PALO ALTO — Is America, fresh from a frenzy of coast-to-coast hand-holding, ready for another Olympian fund-raiser for the poor? Organizers of Stanford University-based Bike-Aid '86 hope so. They want hundreds of cyclists to pedal off to Washington to touch the conscience of middle America and raise money for self-help projects at home and in the Third World.
Bike-Aid (subtitled Pedaling for Progress) is to originate June 16 from Los Angeles, San Francisco, Portland and Seattle, with cyclists converging later with groups leaving Houston and Tampa on July 12, all heading for a ceremonial finale at the United Nations in New York on Aug. 11.
The bikeathon is a project of the Overseas Development Network, a student organization based at Stanford and, on the East Coast, at Cambridge, Mass. The focus of the network's 35 campus chapters (in California, also at Pomona College and UC Berkeley) is to fund small, long-term self-help projects in developing countries and impoverished areas of America.
Nazir Ahmad, a Bangladesh native who is co-founder of the network, acknowledges that, what with last year's Live-Aid and this year's Hands Across America and the determined if scaled-down Great Peace March, people may be "a little numb" to causes. But, he said, Bike-Aid organizers have learned from the other ventures and trimmed things down to workable size.
They quickly abandoned thoughts of 10,000 bicyclists. As of Wednesday, 100 had signed to make the entire 3,000-mile journey. If each of these raises the hoped-for $1 a mile in sponsorship, that would add up to $300,000. But just as important, organizers say, Bike-Aid '86 is a people-to-people project that they hope will be the catalyst for dialogues with Americans who have never given a day's thought to problems of the Third World.
Shaun Skelton, the national coordinator, said organizers recognize that poverty at home is of greater concern to middle Americans, many of whom have been hit hard by the farm crisis. Bikers will emphasize that 10% of proceeds will go to domestic projects, including one in Appalachia.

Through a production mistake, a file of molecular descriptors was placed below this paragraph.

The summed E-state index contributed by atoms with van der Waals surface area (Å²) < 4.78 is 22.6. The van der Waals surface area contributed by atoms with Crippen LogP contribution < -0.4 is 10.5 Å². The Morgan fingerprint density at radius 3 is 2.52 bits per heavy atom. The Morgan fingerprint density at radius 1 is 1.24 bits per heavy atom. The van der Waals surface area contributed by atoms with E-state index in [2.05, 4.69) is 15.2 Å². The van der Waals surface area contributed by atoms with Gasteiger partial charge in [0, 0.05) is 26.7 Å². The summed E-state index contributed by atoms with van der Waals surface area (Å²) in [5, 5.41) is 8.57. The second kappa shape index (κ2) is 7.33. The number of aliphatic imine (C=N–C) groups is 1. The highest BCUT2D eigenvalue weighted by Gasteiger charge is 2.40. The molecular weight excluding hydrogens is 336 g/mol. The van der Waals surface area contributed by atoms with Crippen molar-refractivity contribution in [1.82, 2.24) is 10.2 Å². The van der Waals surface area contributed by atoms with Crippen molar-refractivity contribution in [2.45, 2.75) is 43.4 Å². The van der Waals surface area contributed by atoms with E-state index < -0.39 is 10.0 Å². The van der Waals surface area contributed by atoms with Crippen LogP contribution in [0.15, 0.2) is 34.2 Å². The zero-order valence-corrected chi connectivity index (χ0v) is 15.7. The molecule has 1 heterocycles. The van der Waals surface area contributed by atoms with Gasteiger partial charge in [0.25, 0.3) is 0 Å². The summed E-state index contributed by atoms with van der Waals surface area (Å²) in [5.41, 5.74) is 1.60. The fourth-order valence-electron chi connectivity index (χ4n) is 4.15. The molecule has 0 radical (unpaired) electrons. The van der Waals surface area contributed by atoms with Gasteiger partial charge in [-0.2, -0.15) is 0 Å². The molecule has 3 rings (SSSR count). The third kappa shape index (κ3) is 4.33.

In each of the 225 cities and towns along the six routes, cyclists will distribute UNICEF materials on health, hunger and nutrition and, wherever invited, will present a slide show focusing on network projects and those of other small helping organizations.
"America's a very isolated country," Ahmad said, with in general a poor grasp of Third World realities. When Americans are asked to help, he added, it is "in reaction to crisis after crisis, famine after famine," not in response to the underlying problems.
Focus on Poverty, Hunger
Bike-Aid's goal, he said, is to get people to look at inter-relationships between poverty and hunger, to see how poverty denies people political voice and control over their environment and start thinking about long-term solutions.
Skelton, 26, is a Stanford Ph.D. student in electrical engineering and public policy with a particular interest in Third World technology. He and Ahmad conceived the idea of Bike-Aid last August and Skelton took this year off from his studies to work for it full time.
Stints with Cadillac in the summers of 1980 and 1981 cemented his commitment: "So much engineering money was spent on things that were icing on the cake. People at Cadillac would spend a year working on a digital readout that looked a little better. But that does not increase the quality of life at all."
In developing countries, Skelton said, "a group of farmers having a tractor or not having a tractor makes a tremendous difference."
Skelton, who considers himself "a serious touring biker," is the only one of the organizers planning to ride all the way to Washington. He views it as more than a good cause. "It's a great way to see America," he said. (Los Angeles riders will go through such "Route 66" cities as Flagstaff, Ariz., Gallup, N. M., Amarillo, Tex. Oklahoma City and Joplin, Mo.)
Brian Bauer, 21, a Stanford senior in mechanical engineering and a dedicated bike racer on the Stanford Bike Team, is route coordinator. His interest in the role of engineering in international development dates from when he was 14 and living in Liberia, where his father served with a U.N. food and agricultural organization.
He first understood hunger, he said, when he offered a nickel to a Liberian child for a souvenir coaster the child had acquired. He recalled, "He ran off and bought a big piece of bread. He had the happiest face I'd ever seen."
Joel Treisman, 24, Bike-Aid's fund-raising coordinator, is a 1983 Stanford political science graduate who has his own software marketing consulting firm. His interest is an outgrowth of his involvement in student political organizations and of having worked and traveled in Europe and East Africa.